The equivalence between elegance, beauty and correction is almost an axiom in the field of mathematics. Bertrand Russell expresses this correlation thus:
Mathematics, rightly viewed, possesses not only truth, but supreme beauty–a beauty cold and austere, like that of sculpture, without appeal to any part of our weaker nature, without the gorgeous trappings of painting or music, yet sublimely pure, and capable of a stern perfection such as only the greatest art can show. The true spirit of delight, the exaltation, the sense of being more than Man, which is the touchstone of the highest excellence, is to be found in mathematics as surely as poetry.
— Bertrand Russel, The Study of Mathematics
Code, once we consider its mathematical roots, presents the same intrinsic correlation. Although it is too much mutable to evoke the cold and austere beauty to which Russell alludes, the fact that code and its other products exhibits the same aesthetic imperatives is obvious even to the most inexperienced programmers. Even users can occasionally apprehend those aspects of code when they talk about the way a given application works and how functional and usable it is.
Most of that elegance derives from the incremental economy one can achieve by successively refining a body of code. The author of The Little Prince describes those steps with the following words:
Perfection is achieved, not when there is nothing more to add, but when there is nothing left to take away.
— Antoine de Saint Exupéry, Terre des Hommes
Exupéry criterion is an excellent validation tool for what code should be–and by extension, any of its products–in its final form. There is beauty and perfection to be found in code, to borrow Russell words, as surely as there is beauty and perfection in the most cherished poems.
To the intelect of programmers, this beauty is visually clear in what they product, easily expressed in the successive reductions they can perform to achieve a core of functionality that will stand the test of time. Obviously, that perfection depends both on the programmer and the tools he chooses to employ, but it’s available to any practitioner of the craft willing to make the effort to become a master craftsman. As another great programmer said:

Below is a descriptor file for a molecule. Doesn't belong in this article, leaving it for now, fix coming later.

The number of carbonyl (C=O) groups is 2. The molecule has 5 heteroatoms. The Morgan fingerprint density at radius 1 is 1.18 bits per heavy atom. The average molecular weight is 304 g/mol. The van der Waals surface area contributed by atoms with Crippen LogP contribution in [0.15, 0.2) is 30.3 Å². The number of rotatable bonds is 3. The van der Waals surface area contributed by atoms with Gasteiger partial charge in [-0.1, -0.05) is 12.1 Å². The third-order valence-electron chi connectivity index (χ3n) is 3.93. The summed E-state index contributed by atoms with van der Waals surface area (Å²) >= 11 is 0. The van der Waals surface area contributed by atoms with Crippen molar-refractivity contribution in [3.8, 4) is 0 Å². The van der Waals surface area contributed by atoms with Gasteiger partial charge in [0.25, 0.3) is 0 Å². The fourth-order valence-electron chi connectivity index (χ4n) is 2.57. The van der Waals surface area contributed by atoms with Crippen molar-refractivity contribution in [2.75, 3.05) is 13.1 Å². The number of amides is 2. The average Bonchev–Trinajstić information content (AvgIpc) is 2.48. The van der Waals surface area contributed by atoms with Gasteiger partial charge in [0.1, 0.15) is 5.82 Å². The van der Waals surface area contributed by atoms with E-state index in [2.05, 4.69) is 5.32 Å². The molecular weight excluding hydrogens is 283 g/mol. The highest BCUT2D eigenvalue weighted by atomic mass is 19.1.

Ugly programs are like ugly suspension bridges: they’re much more liable to collapse than pretty ones, because the way humans (especially engineer-humans) perceive beauty is intimately related to our ability to process and understand complexity. A language that makes it hard to write elegant code makes it hard to write good code.
— Eric S. Raymond
Being a function of a developed sense of programming, I believe it’s possible to purposefully chose to code beautifully. It’s a matter of time and options, something about every programmer should think regularly in the course of his career. Training oneself to recognize beauty may seem far fetched, considering that reading code is much harder than writing it, but that may be the key to the task: beautiful code will be much more readable than ugly code, and that will help programmers to identify and recognize good code.
Ultimately, the challenge of every programmers is to learn to code elegance, teaching himself or herself to recognize code that meets standards of concision, simplicity and beauty–which brings us to another quotation:
Simplicity carried to the extreme becomes elegance.
— Jon Franklin
My advice to those who are beginning their programming careers and also to those who are feeling that their code is becoming bloated and unwieldy is this: train yourself to code in a way that will show the problem solving intent of each line, and that your code is the best way to solve the problem at hand.
In less time than you will realize, elegance will be second nature to you, with all benefits it brings. It’s hard work, but worth it.